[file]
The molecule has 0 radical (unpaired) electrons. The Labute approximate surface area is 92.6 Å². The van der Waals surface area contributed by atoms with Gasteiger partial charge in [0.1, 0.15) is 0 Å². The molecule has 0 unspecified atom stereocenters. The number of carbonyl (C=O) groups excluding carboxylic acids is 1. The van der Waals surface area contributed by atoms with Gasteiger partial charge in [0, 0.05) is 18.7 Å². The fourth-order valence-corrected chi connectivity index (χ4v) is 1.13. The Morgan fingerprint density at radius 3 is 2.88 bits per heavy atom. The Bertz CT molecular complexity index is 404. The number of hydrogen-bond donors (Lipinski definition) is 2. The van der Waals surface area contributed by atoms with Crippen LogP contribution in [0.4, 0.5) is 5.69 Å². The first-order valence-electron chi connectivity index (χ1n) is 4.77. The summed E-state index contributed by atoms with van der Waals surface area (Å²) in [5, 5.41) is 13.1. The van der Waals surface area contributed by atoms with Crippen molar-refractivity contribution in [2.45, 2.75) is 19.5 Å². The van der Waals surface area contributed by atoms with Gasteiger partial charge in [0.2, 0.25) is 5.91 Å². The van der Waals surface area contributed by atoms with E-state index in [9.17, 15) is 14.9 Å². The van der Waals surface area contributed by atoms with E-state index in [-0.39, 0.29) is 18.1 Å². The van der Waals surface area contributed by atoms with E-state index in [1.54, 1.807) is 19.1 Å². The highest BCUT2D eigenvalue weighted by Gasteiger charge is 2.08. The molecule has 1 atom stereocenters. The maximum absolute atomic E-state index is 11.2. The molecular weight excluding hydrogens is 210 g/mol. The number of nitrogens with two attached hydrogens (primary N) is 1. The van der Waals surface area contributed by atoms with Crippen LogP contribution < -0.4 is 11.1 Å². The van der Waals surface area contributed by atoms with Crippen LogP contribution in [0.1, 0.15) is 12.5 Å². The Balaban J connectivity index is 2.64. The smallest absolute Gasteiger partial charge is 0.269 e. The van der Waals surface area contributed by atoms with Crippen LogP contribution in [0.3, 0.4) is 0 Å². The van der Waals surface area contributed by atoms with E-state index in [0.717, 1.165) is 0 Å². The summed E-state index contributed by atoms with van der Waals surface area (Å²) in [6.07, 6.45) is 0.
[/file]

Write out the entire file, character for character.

The molecule has 0 radical (unpaired) electrons. The Labute approximate surface area is 92.6 Å². The van der Waals surface area contributed by atoms with Gasteiger partial charge in [0.1, 0.15) is 0 Å². The molecule has 0 unspecified atom stereocenters. The number of carbonyl (C=O) groups excluding carboxylic acids is 1. The van der Waals surface area contributed by atoms with Gasteiger partial charge in [0, 0.05) is 18.7 Å². The fourth-order valence-corrected chi connectivity index (χ4v) is 1.13. The Morgan fingerprint density at radius 3 is 2.88 bits per heavy atom. The Bertz CT molecular complexity index is 404. The number of hydrogen-bond donors (Lipinski definition) is 2. The van der Waals surface area contributed by atoms with Crippen LogP contribution in [0.4, 0.5) is 5.69 Å². The first-order valence-electron chi connectivity index (χ1n) is 4.77. The summed E-state index contributed by atoms with van der Waals surface area (Å²) in [5, 5.41) is 13.1. The van der Waals surface area contributed by atoms with Crippen molar-refractivity contribution in [2.45, 2.75) is 19.5 Å². The van der Waals surface area contributed by atoms with Gasteiger partial charge in [0.2, 0.25) is 5.91 Å². The van der Waals surface area contributed by atoms with E-state index in [9.17, 15) is 14.9 Å². The van der Waals surface area contributed by atoms with E-state index in [-0.39, 0.29) is 18.1 Å². The van der Waals surface area contributed by atoms with E-state index in [1.54, 1.807) is 19.1 Å². The highest BCUT2D eigenvalue weighted by Gasteiger charge is 2.08. The molecule has 1 atom stereocenters. The maximum absolute atomic E-state index is 11.2. The molecular weight excluding hydrogens is 210 g/mol. The number of nitrogens with two attached hydrogens (primary N) is 1. The van der Waals surface area contributed by atoms with Crippen LogP contribution < -0.4 is 11.1 Å². The van der Waals surface area contributed by atoms with Crippen LogP contribution in [0.1, 0.15) is 12.5 Å². The Balaban J connectivity index is 2.64. The smallest absolute Gasteiger partial charge is 0.269 e. The van der Waals surface area contributed by atoms with Crippen LogP contribution in [0.3, 0.4) is 0 Å². The van der Waals surface area contributed by atoms with E-state index in [0.717, 1.165) is 0 Å². The summed E-state index contributed by atoms with van der Waals surface area (Å²) in [6.07, 6.45) is 0.